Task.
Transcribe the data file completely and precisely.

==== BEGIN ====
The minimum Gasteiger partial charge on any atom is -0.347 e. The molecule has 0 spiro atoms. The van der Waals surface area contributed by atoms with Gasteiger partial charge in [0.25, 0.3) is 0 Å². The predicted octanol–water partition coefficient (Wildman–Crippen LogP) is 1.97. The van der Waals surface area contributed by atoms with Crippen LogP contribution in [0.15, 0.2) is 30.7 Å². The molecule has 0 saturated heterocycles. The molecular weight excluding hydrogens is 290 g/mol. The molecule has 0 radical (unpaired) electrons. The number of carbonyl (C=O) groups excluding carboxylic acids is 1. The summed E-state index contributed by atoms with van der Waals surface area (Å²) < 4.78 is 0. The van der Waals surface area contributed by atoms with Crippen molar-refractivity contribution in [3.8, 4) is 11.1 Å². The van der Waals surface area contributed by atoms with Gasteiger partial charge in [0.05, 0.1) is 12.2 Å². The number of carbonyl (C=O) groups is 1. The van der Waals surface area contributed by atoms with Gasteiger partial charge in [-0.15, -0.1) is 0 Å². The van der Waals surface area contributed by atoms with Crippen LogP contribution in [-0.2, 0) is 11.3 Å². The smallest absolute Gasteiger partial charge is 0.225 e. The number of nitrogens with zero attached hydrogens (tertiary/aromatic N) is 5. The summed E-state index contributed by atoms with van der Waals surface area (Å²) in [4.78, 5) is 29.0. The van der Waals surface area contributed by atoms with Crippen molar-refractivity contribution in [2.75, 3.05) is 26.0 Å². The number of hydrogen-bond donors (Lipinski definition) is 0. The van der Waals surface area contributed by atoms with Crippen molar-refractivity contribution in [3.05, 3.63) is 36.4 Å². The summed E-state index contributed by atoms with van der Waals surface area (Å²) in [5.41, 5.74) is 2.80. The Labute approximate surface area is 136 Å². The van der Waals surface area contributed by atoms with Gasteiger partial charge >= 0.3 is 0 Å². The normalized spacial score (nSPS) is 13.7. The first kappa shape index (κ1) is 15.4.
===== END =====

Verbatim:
The minimum Gasteiger partial charge on any atom is -0.347 e. The molecule has 0 spiro atoms. The van der Waals surface area contributed by atoms with Gasteiger partial charge in [0.25, 0.3) is 0 Å². The predicted octanol–water partition coefficient (Wildman–Crippen LogP) is 1.97. The van der Waals surface area contributed by atoms with Crippen LogP contribution in [0.15, 0.2) is 30.7 Å². The molecule has 0 saturated heterocycles. The molecular weight excluding hydrogens is 290 g/mol. The molecule has 0 radical (unpaired) electrons. The number of carbonyl (C=O) groups excluding carboxylic acids is 1. The summed E-state index contributed by atoms with van der Waals surface area (Å²) < 4.78 is 0. The van der Waals surface area contributed by atoms with Crippen molar-refractivity contribution in [3.8, 4) is 11.1 Å². The van der Waals surface area contributed by atoms with Gasteiger partial charge in [0.05, 0.1) is 12.2 Å². The number of carbonyl (C=O) groups is 1. The van der Waals surface area contributed by atoms with Gasteiger partial charge in [-0.15, -0.1) is 0 Å². The van der Waals surface area contributed by atoms with Crippen LogP contribution in [-0.2, 0) is 11.3 Å². The smallest absolute Gasteiger partial charge is 0.225 e. The number of nitrogens with zero attached hydrogens (tertiary/aromatic N) is 5. The summed E-state index contributed by atoms with van der Waals surface area (Å²) in [4.78, 5) is 29.0. The van der Waals surface area contributed by atoms with Crippen molar-refractivity contribution in [2.75, 3.05) is 26.0 Å². The number of hydrogen-bond donors (Lipinski definition) is 0. The van der Waals surface area contributed by atoms with Crippen molar-refractivity contribution in [3.05, 3.63) is 36.4 Å². The summed E-state index contributed by atoms with van der Waals surface area (Å²) in [5.41, 5.74) is 2.80. The Labute approximate surface area is 136 Å². The van der Waals surface area contributed by atoms with Gasteiger partial charge >= 0.3 is 0 Å². The normalized spacial score (nSPS) is 13.7. The first kappa shape index (κ1) is 15.4.